Woolwich, Santander, Northern Rock, Accord & Barclays Wealth are among the other lenders to have raised their rates over the past month.

Not all mortgage rates are heading upwards.

At the same time as increasing several tracker rates, Nationwide Building Society cut the cost of some fixed-rate products – including its five-year fix, which was reduced from 3.69% to 3.59%.

Other mortgage lenders have eased their criteria and launched attractive products. On Wednesday, Barclays re-entered the 90% loan-to-value market, after it stopped offering these loans three years ago.

Coventry Building Society also launched a new range of fixed and capped rate products that come with no early redemption charges this week.

These are the current ‘best-buy’ mortgages deals available now.

Remortgages

While tracker rates have been going up, mortgage brokers say there are still a number of competitive deals available. Santander has a two-year tracker at 1.95% – Bank of England (BoE) base rate plus 1.45% – available up to 60% loan-to-value with a £1,995 fee. It comes with a free valuation and free legal work.

For those who want a longer-term tracker,

HSBC’s lifetime tracker at 2.49% – BoE base rate plus 1.99% – is a fabulous deal. It comes with no fees and no early repayment charges, which means borrowers can remortgage to a fixed-rate deal at any point during the mortgage term.

Fixed-rate deals remain cheap and have not seen any major rate movements. Leeds Building Society is still offering its 2year fix at 1.99%, available up to 75% loan-to-value (LTV), with a £1,999 fee.

Chelsea Building Society’s five-year fix at 3.29%, available up to 70% loan-to-value (LTV) with a £1,495 fee, is the market leading longer term fix.

First-time buyers: 90% deals

Barclays’ move to increase its maximum loan-to-value from 85 per cent to 90 per cent has provided first-time buyers with more options. According to Moneyfacts, the financial data provider, there are now 253 mortgages requiring only a 10% deposit, compared with 206 in October 2010 and just 101 in October 2009.

It is offering a three-year fix at 4.99% with no fee or a five-year deal at 5.49%, with a £499 fee. Its maximum loan size is £500,000.

Cambridge Building Society and Melton Mowbray Building Society are also offering five-year deals at 5.39%.

Large loans

Competition has increased in the large-loan market recently, with more high-street lenders offering these type of mortgages.

RBS Private Banking has a two-year tracker at 2.19% – BoE base rate plus 1.69% – available up to 50%loan-to-value, with a £999 fee.

NatWest has a two-year fixed-rate at 2.65%, available up to 60% loan-to-value, with a £999 fee.

Most wealthy borrowers will typically be better off opting for Barclays Wealth’s two-year tracker at 2.49%.”

Self-employed

Skipton Building Society has some of the most competitive deals for self-employed borrowers as it will consider retained profits in a limited company. It offers a two-year tracker at 1.98% – BoE base rate plus 1.48 percentage points – available up to 60% loan-to-value, with a £1,995 fee. It also has a two-year fix at 2.48%.

Read the Full FTSE article here

Property investors and home buyers now face bowing down to their lender’s choice of conveyance solicitor or even having to pay twice to use their own solicitor

As if finding the property, saving a deposit, passing credit and salary checks weren’t enough for would-be property buyers!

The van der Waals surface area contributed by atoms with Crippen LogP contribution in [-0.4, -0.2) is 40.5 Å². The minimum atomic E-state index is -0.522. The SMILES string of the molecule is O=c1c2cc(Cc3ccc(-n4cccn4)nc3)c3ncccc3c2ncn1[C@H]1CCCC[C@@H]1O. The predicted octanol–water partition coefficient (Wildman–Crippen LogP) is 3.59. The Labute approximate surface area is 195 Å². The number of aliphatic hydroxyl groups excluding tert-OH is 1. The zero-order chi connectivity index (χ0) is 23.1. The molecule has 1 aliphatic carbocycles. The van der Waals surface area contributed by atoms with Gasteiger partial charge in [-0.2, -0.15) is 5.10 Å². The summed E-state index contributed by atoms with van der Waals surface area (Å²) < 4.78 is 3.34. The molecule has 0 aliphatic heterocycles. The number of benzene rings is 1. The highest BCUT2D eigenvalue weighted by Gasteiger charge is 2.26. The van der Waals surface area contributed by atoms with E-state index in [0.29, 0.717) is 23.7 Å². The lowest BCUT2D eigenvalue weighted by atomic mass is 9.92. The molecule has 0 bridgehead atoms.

Lenders have thrown up yet another new issue – YOUR SOLICITOR!

An increasing number of borrowers are finding that their lender will not work with the law firm they have chosen to do their conveyancing.

This problem is likely to grow, causing a situation that reduces consumer choice and increases costs, hassle and delay to the buying process.

Mortgage lenders have always had panels of law firms they are willing to work with, but in the past few months big names such as Santander, Nationwide and Lloyds Banking Group have all reviewed and reduced those lists – in some cases removing solicitors who have worked with them for more than 20 years.

Lenders blame a rise in fraud as the reason for the cull – criteria have been tightened and a smaller panel should be easier to keep an eye on. No lender will say how many solicitors have been dropped, claiming the information is commercially sensitive, but the Law Society says it is hearing daily from firms that have been removed from panels, or have other concerns about them. Some do not even realise they have been dropped until contacted by a borrower who has instructed them.

Borrowers may only find out their solicitor is not approved when they apply for a mortgage – by which point those who are selling as well as buying are likely to have instructed someone and incurred costs.

For those who are only buying, switching may not mean a fee, but it could mean using someone unknown rather than a solicitor you have used before or have had recommended.

The Council of Mortgage Lenders, (CML), is unapologetic, saying mortgage companies have been forced to act. “There has been a significant amount of fraud and loss to lenders and their clients out of conveyancing in recent years, the Law Society’s recent creation of a conveyancing quality scheme is a tacit admission of this fact”. says the CML’s Sue Anderson

While the Law Society argues that lenders can be assured that members of its new scheme meet strict standards, Anderson describes it as “untried, unproved, untested” and says “it is reasonable for lenders to take their own steps to control their risk”.

Unfortunately for borrowers who want to choose their own lawyers, the issue looks likely to rumble on. Some lenders say their lists are closed, so those firms that have been dropped through lack of business will not be able to get back on, and the chair of the Conveyancing Association, Edward Goldsmith, says he expects panels to go on shrinking. “In two or three years those panels will be further reduced – they will be almost like super-panels,” he says. He suggests that, ultimately, this will be good news for consumers. “The firms that remain on the panel will be those who do a good job.”